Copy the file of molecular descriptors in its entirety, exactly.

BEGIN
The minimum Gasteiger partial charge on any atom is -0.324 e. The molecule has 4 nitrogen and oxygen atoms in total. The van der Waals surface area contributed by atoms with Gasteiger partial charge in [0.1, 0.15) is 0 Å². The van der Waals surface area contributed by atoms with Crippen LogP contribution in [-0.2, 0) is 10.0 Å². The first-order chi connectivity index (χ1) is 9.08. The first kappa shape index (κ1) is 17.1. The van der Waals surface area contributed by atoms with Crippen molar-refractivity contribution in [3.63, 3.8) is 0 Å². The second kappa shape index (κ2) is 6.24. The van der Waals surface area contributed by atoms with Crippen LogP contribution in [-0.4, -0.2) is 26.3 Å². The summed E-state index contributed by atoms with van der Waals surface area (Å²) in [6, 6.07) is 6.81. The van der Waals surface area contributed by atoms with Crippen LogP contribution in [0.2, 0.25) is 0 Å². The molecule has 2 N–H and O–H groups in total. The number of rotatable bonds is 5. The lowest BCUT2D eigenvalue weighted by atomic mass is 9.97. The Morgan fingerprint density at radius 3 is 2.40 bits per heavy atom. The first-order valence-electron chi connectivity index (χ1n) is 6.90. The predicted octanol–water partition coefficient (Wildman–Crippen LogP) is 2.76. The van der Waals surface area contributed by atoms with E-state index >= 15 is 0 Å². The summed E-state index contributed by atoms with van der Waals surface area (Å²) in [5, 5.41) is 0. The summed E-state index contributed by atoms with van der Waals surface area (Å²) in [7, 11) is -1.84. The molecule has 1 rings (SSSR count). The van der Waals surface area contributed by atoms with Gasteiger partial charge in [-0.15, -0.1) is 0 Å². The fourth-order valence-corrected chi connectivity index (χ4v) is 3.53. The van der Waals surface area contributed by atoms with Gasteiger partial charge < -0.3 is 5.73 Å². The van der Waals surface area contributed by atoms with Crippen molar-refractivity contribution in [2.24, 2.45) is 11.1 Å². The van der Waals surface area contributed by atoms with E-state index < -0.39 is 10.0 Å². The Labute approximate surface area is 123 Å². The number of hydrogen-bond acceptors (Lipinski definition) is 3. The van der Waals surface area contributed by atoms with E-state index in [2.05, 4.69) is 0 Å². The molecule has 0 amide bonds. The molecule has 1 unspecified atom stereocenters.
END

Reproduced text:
The minimum Gasteiger partial charge on any atom is -0.324 e. The molecule has 4 nitrogen and oxygen atoms in total. The van der Waals surface area contributed by atoms with Gasteiger partial charge in [0.1, 0.15) is 0 Å². The van der Waals surface area contributed by atoms with Crippen LogP contribution in [-0.2, 0) is 10.0 Å². The first-order chi connectivity index (χ1) is 9.08. The first kappa shape index (κ1) is 17.1. The van der Waals surface area contributed by atoms with Crippen molar-refractivity contribution in [3.63, 3.8) is 0 Å². The second kappa shape index (κ2) is 6.24. The van der Waals surface area contributed by atoms with Crippen LogP contribution in [-0.4, -0.2) is 26.3 Å². The summed E-state index contributed by atoms with van der Waals surface area (Å²) in [6, 6.07) is 6.81. The van der Waals surface area contributed by atoms with Crippen LogP contribution in [0.2, 0.25) is 0 Å². The molecule has 2 N–H and O–H groups in total. The number of rotatable bonds is 5. The lowest BCUT2D eigenvalue weighted by atomic mass is 9.97. The Morgan fingerprint density at radius 3 is 2.40 bits per heavy atom. The first-order valence-electron chi connectivity index (χ1n) is 6.90. The predicted octanol–water partition coefficient (Wildman–Crippen LogP) is 2.76. The van der Waals surface area contributed by atoms with E-state index >= 15 is 0 Å². The summed E-state index contributed by atoms with van der Waals surface area (Å²) in [5, 5.41) is 0. The summed E-state index contributed by atoms with van der Waals surface area (Å²) in [7, 11) is -1.84. The molecule has 1 rings (SSSR count). The van der Waals surface area contributed by atoms with Gasteiger partial charge in [-0.15, -0.1) is 0 Å². The fourth-order valence-corrected chi connectivity index (χ4v) is 3.53. The van der Waals surface area contributed by atoms with Gasteiger partial charge < -0.3 is 5.73 Å². The van der Waals surface area contributed by atoms with Crippen molar-refractivity contribution in [2.24, 2.45) is 11.1 Å². The van der Waals surface area contributed by atoms with E-state index < -0.39 is 10.0 Å². The Labute approximate surface area is 123 Å². The number of hydrogen-bond acceptors (Lipinski definition) is 3. The van der Waals surface area contributed by atoms with E-state index in [2.05, 4.69) is 0 Å². The molecule has 0 amide bonds. The molecule has 1 unspecified atom stereocenters.